Arts, crafts, and the KJB
If you follow Manifold Greatness on our Twitter account and our Facebook page, you already know that the celebration of the King James Bible this 400th anniversary year has taken some creative turns, in everything from drama, music, and art to crafts as ephemeral as flower arranging and scarecrow making.
A quick round-up of some recent highlights reveals—in the last week alone—two new, live-theater productions based on the King James Bible, both in Oxford. A one-night performance at Merton College, University of Oxford, The Full 1611, used lines from every book of the KJB to fashion a 100-minute drama. An Oxford theater troupe, meanwhile, is staging Tales of King James, an original two-actor play, in St. Barnabas Church.
On Wednesday, the King James Bible Trust announced the winning new choral works for its King James Bible Composition Awards, out of eight finalist pieces—both to be aired June 19 on BBC Radio 3’s The Choir: “Out of the South Cometh the Whirlwind,” by Zachary Wadsworth and “The Mystery of Christ,” by Christopher Totney.
In the visual arts, a juried exhibition of modern mosaics on the theme of the King James Bible remains on view through May 30 at Lichfield Cathedral. (In the US, contemporary artist Mako Fujimura has produced a commissioned series of paintings in honor of the King James Bible 400th; they’ll be in the On Eagles’ Wings KJB exhibit, opening in July at New York’s Museum of Biblical Art.)
And, as mentioned, some local crafts are responding to the anniversaryas well. A flower festival in Belfast this weekend marks the anniversary with floral displays evoking Bible verses. Nor is this the only KJB flower arranging this weekend alone; there’s another in Stoke Row. Last week’s Eastwood & Kimberley Advertiser even reported that this year’s scarecrow festival in Underwood included “biblical characters” made by residents “to mark the King James Bible’s 400th anniversary,” although a non-KJB George and the Dragon won the contest. You can see the slingshot-wielding David scarecrow here.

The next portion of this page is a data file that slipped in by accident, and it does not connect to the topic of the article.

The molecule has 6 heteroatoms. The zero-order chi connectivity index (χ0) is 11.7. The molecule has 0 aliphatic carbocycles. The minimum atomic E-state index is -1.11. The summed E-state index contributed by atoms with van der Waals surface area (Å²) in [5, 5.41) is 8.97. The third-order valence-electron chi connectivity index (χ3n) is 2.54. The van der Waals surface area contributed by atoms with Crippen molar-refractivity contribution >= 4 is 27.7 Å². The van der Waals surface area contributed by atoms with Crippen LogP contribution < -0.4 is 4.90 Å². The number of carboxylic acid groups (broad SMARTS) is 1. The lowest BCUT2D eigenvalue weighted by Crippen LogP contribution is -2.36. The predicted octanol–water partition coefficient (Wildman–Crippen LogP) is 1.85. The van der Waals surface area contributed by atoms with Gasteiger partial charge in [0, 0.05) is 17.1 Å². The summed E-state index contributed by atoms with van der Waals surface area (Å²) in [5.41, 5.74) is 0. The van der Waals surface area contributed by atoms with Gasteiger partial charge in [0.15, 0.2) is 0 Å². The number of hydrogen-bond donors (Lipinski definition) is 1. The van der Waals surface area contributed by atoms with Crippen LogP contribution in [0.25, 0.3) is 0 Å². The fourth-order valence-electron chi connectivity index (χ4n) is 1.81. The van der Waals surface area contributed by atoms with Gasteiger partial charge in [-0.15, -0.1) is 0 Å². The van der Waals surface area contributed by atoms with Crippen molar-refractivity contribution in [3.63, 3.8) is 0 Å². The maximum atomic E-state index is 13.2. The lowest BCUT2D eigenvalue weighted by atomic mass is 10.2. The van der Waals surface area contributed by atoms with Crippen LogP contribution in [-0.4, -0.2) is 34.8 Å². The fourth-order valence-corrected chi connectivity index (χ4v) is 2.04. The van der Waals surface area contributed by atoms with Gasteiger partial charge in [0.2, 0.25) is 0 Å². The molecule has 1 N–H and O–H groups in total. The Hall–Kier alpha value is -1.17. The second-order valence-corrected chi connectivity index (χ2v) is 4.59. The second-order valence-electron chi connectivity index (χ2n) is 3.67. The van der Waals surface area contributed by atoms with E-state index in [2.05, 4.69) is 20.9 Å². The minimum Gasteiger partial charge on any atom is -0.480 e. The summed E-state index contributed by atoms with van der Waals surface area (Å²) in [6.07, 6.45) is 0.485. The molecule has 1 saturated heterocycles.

This entry was posted on May 22, 2011 by manifoldgreatness. It was filed under In the News, Influences, Kids & Families, The KJB Today and was tagged with Authorized King James Version, BBC Radio 3, Belfast, choral music, Christopher Totney, Creation Theatre, Flower arranging, flower festivals, King James Bible, King James Bible Trust, Lichfield Cathedral, Mako Fujimura, Merton College, Museum of Biblical Art, Scarecrows, St. Barnabas Church, Stoke Row, Tales from King James, The Full 1611, Underwood Scarecrow Festival, University of Oxford, Zachary Wadsworth.